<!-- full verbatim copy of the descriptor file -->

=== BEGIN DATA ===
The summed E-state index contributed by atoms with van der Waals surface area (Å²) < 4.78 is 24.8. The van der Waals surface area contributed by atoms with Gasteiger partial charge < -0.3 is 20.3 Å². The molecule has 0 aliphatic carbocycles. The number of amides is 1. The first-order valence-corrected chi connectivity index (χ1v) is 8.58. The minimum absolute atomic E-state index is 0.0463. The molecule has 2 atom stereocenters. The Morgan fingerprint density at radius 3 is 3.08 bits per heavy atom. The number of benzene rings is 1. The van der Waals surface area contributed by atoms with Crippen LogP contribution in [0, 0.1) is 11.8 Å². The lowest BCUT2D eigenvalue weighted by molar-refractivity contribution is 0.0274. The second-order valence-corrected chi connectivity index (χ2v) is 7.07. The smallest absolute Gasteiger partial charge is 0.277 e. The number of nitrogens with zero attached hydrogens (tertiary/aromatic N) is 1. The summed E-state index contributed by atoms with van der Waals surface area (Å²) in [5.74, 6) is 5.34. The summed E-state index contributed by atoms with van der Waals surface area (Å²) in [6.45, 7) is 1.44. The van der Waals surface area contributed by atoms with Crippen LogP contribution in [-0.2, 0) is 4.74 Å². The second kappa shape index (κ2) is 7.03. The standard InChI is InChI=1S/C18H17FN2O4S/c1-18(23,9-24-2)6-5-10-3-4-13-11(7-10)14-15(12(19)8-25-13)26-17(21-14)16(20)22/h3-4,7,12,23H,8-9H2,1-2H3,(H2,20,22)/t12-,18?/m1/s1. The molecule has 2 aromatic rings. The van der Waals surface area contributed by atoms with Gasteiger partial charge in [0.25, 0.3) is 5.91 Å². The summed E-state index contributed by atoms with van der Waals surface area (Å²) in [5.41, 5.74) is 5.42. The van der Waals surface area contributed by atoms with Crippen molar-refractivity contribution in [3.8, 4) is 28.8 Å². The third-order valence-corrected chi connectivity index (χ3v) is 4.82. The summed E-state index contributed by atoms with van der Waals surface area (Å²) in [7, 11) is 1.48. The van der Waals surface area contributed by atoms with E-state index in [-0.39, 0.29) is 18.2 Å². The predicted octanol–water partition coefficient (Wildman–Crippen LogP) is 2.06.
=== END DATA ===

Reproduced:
The summed E-state index contributed by atoms with van der Waals surface area (Å²) < 4.78 is 24.8. The van der Waals surface area contributed by atoms with Gasteiger partial charge < -0.3 is 20.3 Å². The molecule has 0 aliphatic carbocycles. The number of amides is 1. The first-order valence-corrected chi connectivity index (χ1v) is 8.58. The minimum absolute atomic E-state index is 0.0463. The molecule has 2 atom stereocenters. The Morgan fingerprint density at radius 3 is 3.08 bits per heavy atom. The number of benzene rings is 1. The van der Waals surface area contributed by atoms with Crippen LogP contribution in [0, 0.1) is 11.8 Å². The lowest BCUT2D eigenvalue weighted by molar-refractivity contribution is 0.0274. The second-order valence-corrected chi connectivity index (χ2v) is 7.07. The smallest absolute Gasteiger partial charge is 0.277 e. The number of nitrogens with zero attached hydrogens (tertiary/aromatic N) is 1. The summed E-state index contributed by atoms with van der Waals surface area (Å²) in [5.74, 6) is 5.34. The summed E-state index contributed by atoms with van der Waals surface area (Å²) in [6.45, 7) is 1.44. The van der Waals surface area contributed by atoms with Crippen LogP contribution in [-0.2, 0) is 4.74 Å². The second kappa shape index (κ2) is 7.03. The standard InChI is InChI=1S/C18H17FN2O4S/c1-18(23,9-24-2)6-5-10-3-4-13-11(7-10)14-15(12(19)8-25-13)26-17(21-14)16(20)22/h3-4,7,12,23H,8-9H2,1-2H3,(H2,20,22)/t12-,18?/m1/s1. The molecule has 2 aromatic rings. The van der Waals surface area contributed by atoms with Gasteiger partial charge in [0.25, 0.3) is 5.91 Å². The summed E-state index contributed by atoms with van der Waals surface area (Å²) in [5.41, 5.74) is 5.42. The van der Waals surface area contributed by atoms with Crippen molar-refractivity contribution in [3.8, 4) is 28.8 Å². The third-order valence-corrected chi connectivity index (χ3v) is 4.82. The summed E-state index contributed by atoms with van der Waals surface area (Å²) in [7, 11) is 1.48. The van der Waals surface area contributed by atoms with E-state index in [-0.39, 0.29) is 18.2 Å². The predicted octanol–water partition coefficient (Wildman–Crippen LogP) is 2.06.